Dr. Huda Zoghbi, is the 2019 recipient of this leadership award. Zoghbi is the director of the Jan and Dan Duncan Neurological Research Institute at Texas Children’s Hospital, a professor of Molecular and Human Genetics at Baylor College of Medicine and an investigator with the Howard Hughes Medical Institute.

Social events and networking opportunities
Networking Reception
Wednesday, Oct. 16, 7:30-9:30 p.m.
Location: Texas Ballroom, Marriott Marquis Hotel
Enjoy an evening of mingling, relaxing and networking. Share experiences from the first day of the meeting, discuss innovations and share ideas. In addition to general conversation space, the reception will feature themed zones to connect with thought leaders and peers with similar interests, as well as engage informally with quizzes and games.
#ASHG19 Tweetup
Thursday, Oct. 17, 7:30-9:30 p.m.
Location: Grotto Downtown
Ever wonder what all of those people on Twitter or other social media look like in person? Here’s your chance to find out. Join ASHG attendees who use social media like Twitter—or anyone who wants to learn—for a happy hour and conversation next door to the Convention Center.

Exhibit and poster hall hours
Wednesday, Oct. 16
10 a.m. to 4:30 p.m.
Thursday, Oct. 17
10 a.m. to 4:30 p.m.
Friday, Oct. 18
10 a.m. to 3:30 p.m.

Meeting locations
Meeting Venue
George R. Brown Convention Center
1001 Avenida De Las Americas, Houston
(713) 853-8000
Headquarter Hotels
Hilton Americas Houston
1600 Lamar St, Houston
(713) 739-8000
Marriott Marquis Houston
1777 Walker St, Houston
(713) 654-1777

AVROBIO announces positive AVR-RD-01 data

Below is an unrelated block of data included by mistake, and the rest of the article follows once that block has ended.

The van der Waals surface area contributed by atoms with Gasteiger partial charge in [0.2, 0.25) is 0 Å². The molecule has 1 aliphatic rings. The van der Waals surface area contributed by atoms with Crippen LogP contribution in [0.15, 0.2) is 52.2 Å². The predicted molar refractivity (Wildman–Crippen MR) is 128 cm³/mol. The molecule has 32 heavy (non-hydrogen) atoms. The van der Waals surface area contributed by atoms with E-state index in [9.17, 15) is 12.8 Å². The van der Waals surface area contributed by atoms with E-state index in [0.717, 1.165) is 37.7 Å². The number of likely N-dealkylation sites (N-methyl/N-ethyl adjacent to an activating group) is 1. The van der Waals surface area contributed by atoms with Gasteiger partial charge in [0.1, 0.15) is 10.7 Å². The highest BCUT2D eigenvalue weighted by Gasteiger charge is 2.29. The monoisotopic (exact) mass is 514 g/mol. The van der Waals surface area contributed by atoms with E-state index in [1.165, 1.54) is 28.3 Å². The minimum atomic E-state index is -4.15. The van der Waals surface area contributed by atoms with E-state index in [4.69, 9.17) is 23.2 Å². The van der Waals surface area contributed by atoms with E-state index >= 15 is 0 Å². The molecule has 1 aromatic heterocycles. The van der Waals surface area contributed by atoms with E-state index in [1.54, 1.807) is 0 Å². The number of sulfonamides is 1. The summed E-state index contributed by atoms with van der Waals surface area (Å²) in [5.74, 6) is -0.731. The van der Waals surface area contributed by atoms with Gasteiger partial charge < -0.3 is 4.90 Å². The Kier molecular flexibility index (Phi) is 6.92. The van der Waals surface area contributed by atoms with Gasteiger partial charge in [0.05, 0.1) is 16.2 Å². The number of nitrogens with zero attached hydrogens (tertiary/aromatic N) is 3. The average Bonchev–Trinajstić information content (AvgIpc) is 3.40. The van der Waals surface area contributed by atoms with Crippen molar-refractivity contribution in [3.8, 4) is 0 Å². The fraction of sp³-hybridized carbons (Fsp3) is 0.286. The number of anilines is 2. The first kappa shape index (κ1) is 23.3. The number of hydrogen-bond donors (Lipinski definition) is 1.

CAMBRIDGE, Mass.—AVROBIO Inc. announced in June the first kidney biopsy result and additional positive data from two ongoing clinical trials of its AVR‑RD‑01 investigational gene therapy in Fabry disease, a rare lysosomal storage disease associated with significant morbidity and early mortality. To date eight patients have been dosed in the trials—three patients in the Phase 2 FAB-201 trial and five patients in the Phase 1 FACTs trial.
The primary efficacy endpoint for the Phase 2 FAB-201 trial is the change from baseline in the average number of Gb3 inclusions per peritubular capillary (PTC) as measured in a kidney biopsy one year post-treatment with AVR-RD-01. Gb3, or globotriaosylceramide, is a substrate (or fat) that accumulates in the cells of Fabry patients and can result in damage to multiple organs, including the kidneys and heart.
In addition to safety, the FAB-201 and Phase 1 clinical trials are examining a number of secondary efficacy and other endpoints, including biomarkers, such as measurements in the plasma of Gb3 and lyso-Gb3 (the toxic metabolite of Gb3), AGA enzyme activity levels in leukocytes and plasma, vector copy number (VCN) and indicators of kidney and cardiac function.
The kidney biopsy for the first treatment-naïve patient dosed in the FAB-201 trial showed a reduction from an average of 3.55 Gb3 inclusions per PTC at baseline to an average of 0.47 inclusions per PTC one year after administration of AVR-RD-01, representing an 87-percent reduction.
“We are excited by the magnitude of the Gb3 reduction observed in the first patient’s kidney biopsy at 12 months. This is the primary efficacy endpoint in FAB-201 and an efficacy endpoint that has previously been utilized by the FDA in evaluating and approving treatment for Fabry disease,” said Dr. Birgitte Volck, AVROBIO’s president of research and development. “Our prior data readouts have shown AVR-RD-01 is associated with reductions of Gb3 and lyso-Gb3 levels in the plasma, and today’s data further support its potential to reduce Gb3 levels in tissue, including in the kidney. We believe the 87-percent Gb3 clearance in the kidney biopsy may be considered clinically relevant since Gb3 accumulation in organs of Fabry patients is associated with significant morbidity and early mortality.”